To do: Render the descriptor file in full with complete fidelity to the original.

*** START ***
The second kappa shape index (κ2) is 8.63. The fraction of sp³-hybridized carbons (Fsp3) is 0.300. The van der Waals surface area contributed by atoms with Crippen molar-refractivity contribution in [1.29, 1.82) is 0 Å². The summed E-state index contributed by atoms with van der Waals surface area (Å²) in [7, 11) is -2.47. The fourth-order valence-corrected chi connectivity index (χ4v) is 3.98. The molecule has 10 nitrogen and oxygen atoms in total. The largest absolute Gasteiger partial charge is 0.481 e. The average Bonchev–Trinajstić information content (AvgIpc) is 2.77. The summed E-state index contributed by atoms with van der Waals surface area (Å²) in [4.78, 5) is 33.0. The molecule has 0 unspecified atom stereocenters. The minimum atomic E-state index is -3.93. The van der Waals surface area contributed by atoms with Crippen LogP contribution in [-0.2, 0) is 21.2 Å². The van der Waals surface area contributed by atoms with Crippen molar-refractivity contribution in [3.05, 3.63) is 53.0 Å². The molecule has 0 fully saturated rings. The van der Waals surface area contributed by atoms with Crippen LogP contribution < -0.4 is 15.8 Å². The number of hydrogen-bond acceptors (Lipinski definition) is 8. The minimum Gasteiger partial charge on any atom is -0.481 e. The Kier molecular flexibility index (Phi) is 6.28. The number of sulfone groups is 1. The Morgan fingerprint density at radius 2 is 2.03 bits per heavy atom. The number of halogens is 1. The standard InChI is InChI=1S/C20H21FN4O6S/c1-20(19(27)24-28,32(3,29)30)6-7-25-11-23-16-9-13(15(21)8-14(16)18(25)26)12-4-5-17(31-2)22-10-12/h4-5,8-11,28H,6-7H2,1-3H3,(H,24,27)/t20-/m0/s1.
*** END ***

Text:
The second kappa shape index (κ2) is 8.63. The fraction of sp³-hybridized carbons (Fsp3) is 0.300. The van der Waals surface area contributed by atoms with Crippen molar-refractivity contribution in [1.29, 1.82) is 0 Å². The summed E-state index contributed by atoms with van der Waals surface area (Å²) in [7, 11) is -2.47. The fourth-order valence-corrected chi connectivity index (χ4v) is 3.98. The molecule has 10 nitrogen and oxygen atoms in total. The largest absolute Gasteiger partial charge is 0.481 e. The average Bonchev–Trinajstić information content (AvgIpc) is 2.77. The summed E-state index contributed by atoms with van der Waals surface area (Å²) in [4.78, 5) is 33.0. The molecule has 0 unspecified atom stereocenters. The minimum atomic E-state index is -3.93. The van der Waals surface area contributed by atoms with Crippen LogP contribution in [-0.2, 0) is 21.2 Å². The van der Waals surface area contributed by atoms with Crippen molar-refractivity contribution in [3.05, 3.63) is 53.0 Å². The molecule has 0 fully saturated rings. The van der Waals surface area contributed by atoms with Crippen LogP contribution < -0.4 is 15.8 Å². The number of hydrogen-bond acceptors (Lipinski definition) is 8. The minimum Gasteiger partial charge on any atom is -0.481 e. The Kier molecular flexibility index (Phi) is 6.28. The number of sulfone groups is 1. The Morgan fingerprint density at radius 2 is 2.03 bits per heavy atom. The number of halogens is 1. The standard InChI is InChI=1S/C20H21FN4O6S/c1-20(19(27)24-28,32(3,29)30)6-7-25-11-23-16-9-13(15(21)8-14(16)18(25)26)12-4-5-17(31-2)22-10-12/h4-5,8-11,28H,6-7H2,1-3H3,(H,24,27)/t20-/m0/s1.